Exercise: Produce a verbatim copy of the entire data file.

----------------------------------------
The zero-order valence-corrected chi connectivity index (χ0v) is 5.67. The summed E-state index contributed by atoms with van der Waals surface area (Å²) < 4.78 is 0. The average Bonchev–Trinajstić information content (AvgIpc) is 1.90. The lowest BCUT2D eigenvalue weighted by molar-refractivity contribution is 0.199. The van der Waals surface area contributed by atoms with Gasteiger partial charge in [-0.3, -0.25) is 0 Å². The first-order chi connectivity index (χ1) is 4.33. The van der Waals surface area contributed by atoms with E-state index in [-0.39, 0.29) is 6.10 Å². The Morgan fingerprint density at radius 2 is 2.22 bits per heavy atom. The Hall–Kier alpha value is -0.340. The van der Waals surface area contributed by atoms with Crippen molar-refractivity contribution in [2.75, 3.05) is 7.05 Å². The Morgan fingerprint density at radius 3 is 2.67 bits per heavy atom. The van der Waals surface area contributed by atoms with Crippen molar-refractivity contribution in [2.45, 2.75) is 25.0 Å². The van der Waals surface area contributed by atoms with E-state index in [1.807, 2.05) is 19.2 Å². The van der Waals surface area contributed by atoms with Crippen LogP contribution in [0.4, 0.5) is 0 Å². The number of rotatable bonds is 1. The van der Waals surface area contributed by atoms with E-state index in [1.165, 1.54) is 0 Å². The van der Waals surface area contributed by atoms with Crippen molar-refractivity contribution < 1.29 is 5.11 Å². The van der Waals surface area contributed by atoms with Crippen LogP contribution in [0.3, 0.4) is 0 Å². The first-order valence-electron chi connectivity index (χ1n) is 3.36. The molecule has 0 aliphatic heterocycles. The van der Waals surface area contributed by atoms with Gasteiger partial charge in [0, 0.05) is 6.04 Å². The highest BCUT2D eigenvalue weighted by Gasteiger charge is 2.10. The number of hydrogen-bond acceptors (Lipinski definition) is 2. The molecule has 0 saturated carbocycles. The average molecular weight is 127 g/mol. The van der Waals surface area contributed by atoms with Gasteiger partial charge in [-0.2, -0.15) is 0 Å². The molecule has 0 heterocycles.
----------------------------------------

The zero-order valence-corrected chi connectivity index (χ0v) is 5.67. The summed E-state index contributed by atoms with van der Waals surface area (Å²) < 4.78 is 0. The average Bonchev–Trinajstić information content (AvgIpc) is 1.90. The lowest BCUT2D eigenvalue weighted by molar-refractivity contribution is 0.199. The van der Waals surface area contributed by atoms with Gasteiger partial charge in [-0.3, -0.25) is 0 Å². The first-order chi connectivity index (χ1) is 4.33. The van der Waals surface area contributed by atoms with E-state index in [-0.39, 0.29) is 6.10 Å². The Morgan fingerprint density at radius 2 is 2.22 bits per heavy atom. The Hall–Kier alpha value is -0.340. The van der Waals surface area contributed by atoms with Crippen molar-refractivity contribution in [2.75, 3.05) is 7.05 Å². The Morgan fingerprint density at radius 3 is 2.67 bits per heavy atom. The van der Waals surface area contributed by atoms with Crippen molar-refractivity contribution in [2.45, 2.75) is 25.0 Å². The van der Waals surface area contributed by atoms with E-state index in [1.807, 2.05) is 19.2 Å². The van der Waals surface area contributed by atoms with Crippen LogP contribution in [0.4, 0.5) is 0 Å². The number of rotatable bonds is 1. The van der Waals surface area contributed by atoms with E-state index in [1.165, 1.54) is 0 Å². The van der Waals surface area contributed by atoms with Crippen molar-refractivity contribution < 1.29 is 5.11 Å². The van der Waals surface area contributed by atoms with Crippen LogP contribution in [0.3, 0.4) is 0 Å². The first-order valence-electron chi connectivity index (χ1n) is 3.36. The molecule has 0 aliphatic heterocycles. The van der Waals surface area contributed by atoms with Gasteiger partial charge in [0, 0.05) is 6.04 Å². The highest BCUT2D eigenvalue weighted by Gasteiger charge is 2.10. The number of hydrogen-bond acceptors (Lipinski definition) is 2. The molecule has 0 saturated carbocycles. The average molecular weight is 127 g/mol. The van der Waals surface area contributed by atoms with Gasteiger partial charge in [-0.2, -0.15) is 0 Å². The molecule has 0 heterocycles.